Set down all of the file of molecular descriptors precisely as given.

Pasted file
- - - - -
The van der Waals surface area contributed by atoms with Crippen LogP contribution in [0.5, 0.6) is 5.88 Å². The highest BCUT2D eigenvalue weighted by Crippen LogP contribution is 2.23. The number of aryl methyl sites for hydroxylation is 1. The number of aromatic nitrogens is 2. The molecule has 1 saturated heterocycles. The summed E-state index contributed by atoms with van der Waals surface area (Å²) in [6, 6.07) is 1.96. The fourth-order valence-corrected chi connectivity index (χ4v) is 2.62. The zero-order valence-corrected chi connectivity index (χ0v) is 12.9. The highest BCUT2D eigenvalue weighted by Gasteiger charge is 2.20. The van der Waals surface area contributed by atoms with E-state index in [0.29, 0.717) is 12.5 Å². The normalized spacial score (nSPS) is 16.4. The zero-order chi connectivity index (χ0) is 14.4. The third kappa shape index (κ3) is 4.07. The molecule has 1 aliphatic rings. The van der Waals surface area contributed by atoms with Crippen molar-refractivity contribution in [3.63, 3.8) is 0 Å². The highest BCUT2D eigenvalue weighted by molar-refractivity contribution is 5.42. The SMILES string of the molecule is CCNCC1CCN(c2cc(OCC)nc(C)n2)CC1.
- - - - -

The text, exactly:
The van der Waals surface area contributed by atoms with Crippen LogP contribution in [0.5, 0.6) is 5.88 Å². The highest BCUT2D eigenvalue weighted by Crippen LogP contribution is 2.23. The number of aryl methyl sites for hydroxylation is 1. The number of aromatic nitrogens is 2. The molecule has 1 saturated heterocycles. The summed E-state index contributed by atoms with van der Waals surface area (Å²) in [6, 6.07) is 1.96. The fourth-order valence-corrected chi connectivity index (χ4v) is 2.62. The zero-order valence-corrected chi connectivity index (χ0v) is 12.9. The highest BCUT2D eigenvalue weighted by Gasteiger charge is 2.20. The van der Waals surface area contributed by atoms with E-state index in [0.29, 0.717) is 12.5 Å². The normalized spacial score (nSPS) is 16.4. The zero-order chi connectivity index (χ0) is 14.4. The third kappa shape index (κ3) is 4.07. The molecule has 1 aliphatic rings. The van der Waals surface area contributed by atoms with Crippen molar-refractivity contribution in [3.63, 3.8) is 0 Å². The highest BCUT2D eigenvalue weighted by molar-refractivity contribution is 5.42. The SMILES string of the molecule is CCNCC1CCN(c2cc(OCC)nc(C)n2)CC1.